People say when you’re depressed, you feel flat. You don’t find enjoyment in what you used to, and you feel like nothing matters.
Something that should get you excited might just raise an eyebrow, and you can’t dredge up the energy to care about much of anything.
A while back, I questioned my mental health status here and there, but honestly? I didn’t have time or energy to deal with it. This summer, I’ve been working hard on my own health. I did a lot of testing and uncovered a number of underlying issues, taking all sorts of supplements and changing my diet to try to remedy them.
Among the discoveries were that I’m deficient in zinc and magnesium, plus iron and calcium for good measure. If you read my foods for depression post, you’ll see that sometimes, zinc or magnesium deficiencies are the sole root cause of depression or anxiety in someone.
RELATED: Helping Students with Test Anxiety
I have been taking both for about six months now, and I finally have so much energy. When change happens in a complex system like the human body, we don’t always notice it shift.
But I’m thinking back to last school year…I often didn’t care at all about the state of my house. I would step over toys or papers on the floor with a deep sigh and know in my core that I literally did not have the energy to bend over and pick them up. Meal planning was like a boulder I was pushing up the hill every week, but it was always still at the bottom. We ate a lot of Costco sausages and other “I just need to get them fed” meals.
Is it High Functioning Depression?
I still worked hard. I don’t think you can depress a perfectionist out of herself, but I did not care about my work. I did not care about my church group. I just went through the motions.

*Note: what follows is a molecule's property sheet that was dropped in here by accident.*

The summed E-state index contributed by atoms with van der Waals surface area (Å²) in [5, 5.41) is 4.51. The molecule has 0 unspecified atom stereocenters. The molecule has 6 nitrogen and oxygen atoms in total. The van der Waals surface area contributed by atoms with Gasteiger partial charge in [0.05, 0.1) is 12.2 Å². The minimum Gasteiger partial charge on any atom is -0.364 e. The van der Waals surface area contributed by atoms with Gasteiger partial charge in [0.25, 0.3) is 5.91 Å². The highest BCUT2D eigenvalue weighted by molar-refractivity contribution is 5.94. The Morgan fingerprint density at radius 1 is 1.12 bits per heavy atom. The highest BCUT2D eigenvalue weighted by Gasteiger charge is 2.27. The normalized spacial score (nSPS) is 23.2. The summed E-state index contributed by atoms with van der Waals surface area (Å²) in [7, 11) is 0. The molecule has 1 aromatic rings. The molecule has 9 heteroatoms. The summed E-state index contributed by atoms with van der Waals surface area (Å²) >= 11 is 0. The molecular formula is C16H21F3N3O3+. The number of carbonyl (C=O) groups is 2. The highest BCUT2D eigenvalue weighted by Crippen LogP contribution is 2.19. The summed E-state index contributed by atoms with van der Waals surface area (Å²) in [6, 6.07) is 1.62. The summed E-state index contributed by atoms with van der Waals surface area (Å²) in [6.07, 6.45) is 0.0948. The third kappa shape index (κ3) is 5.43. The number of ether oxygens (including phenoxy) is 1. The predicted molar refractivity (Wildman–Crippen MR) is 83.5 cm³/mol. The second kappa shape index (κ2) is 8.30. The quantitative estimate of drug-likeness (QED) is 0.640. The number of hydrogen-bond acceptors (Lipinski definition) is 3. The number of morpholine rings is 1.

I was angry all the time with my family. I can picture myself going down the stairs screaming inside my head, “I hate my life!” It was a common mantra for me, and it made me behave badly as a mom and a wife.
Of course, I did not hate my life! My children are amazing, I have a strong marriage, my business is successful, I’m surrounded by friends who love me, and I know that I am a daughter of God. But in those moments, all I could think of was that I hated my life. That scares me a little, looking back.
Don’t you think if I had gone to a doctor or psychiatrist with this story, that I would have walked away with a prescription? I wasn’t in despair enough to seek professional help, probably because my external life really was great. My husband and I work hard to pull each other up, and my prayer life and practice of gratitude serve as a solid foundation for mood and my approach to the world.
And while those things are important, and they do obviously help depression-proof people’s brains, when there is a mineral deficiency, it’s an uphill battle.
Lifestyle Changes to Reverse Depression
People call depression a chemical imbalance. But perhaps that doesn’t mean that one’s genetics are working against them no matter what, or that their hormones or neurotransmitters are out of whack. Perhaps they just need more zinc and magnesium! I was intentional all summer about getting outside, taking some walks, and finding ways to enjoy life.
However, I’m pretty sure if that’s all I did, it would not have given me the feelings I have today.To be fair, it is still near the start of a new school year, with all the promise and hope of new beginnings. That sort of time does inspire people to have more energy and motivation, but does it usually last 6 to 8 weeks?
It’s impossible to say if my mineral supplementation has fixed my brain in such a way, but I can tell you this: I woke up this morning in a hotel in Arizona, feeling like I could take on the world. I am not a morning person and could easily sleep till noon if allowed, but I woke up before 9 a.m. my time.
I finally let myself really analyze how I’m feeling and seriously think back to last winter and what that felt like. There’s no comparison. I always say that nothing ever seems to quite work for me when we attempt to improve our health. I rarely have that “before and after” situation where I can definitively point to something and say that it made a positive impact in my life.
I’m a skeptic. I’m hesitant to make bold claims about health. But after a weekend that I think would have crippled me a year ago, with myself coming down with a fever Friday, husband out of town the whole time, my three-year-old getting the fever Saturday and interfering with our family plans, and Sunday morning going anything BUT as planned with all that we had on the schedule and his lingering illness, I feel confident in saying that something big has changed.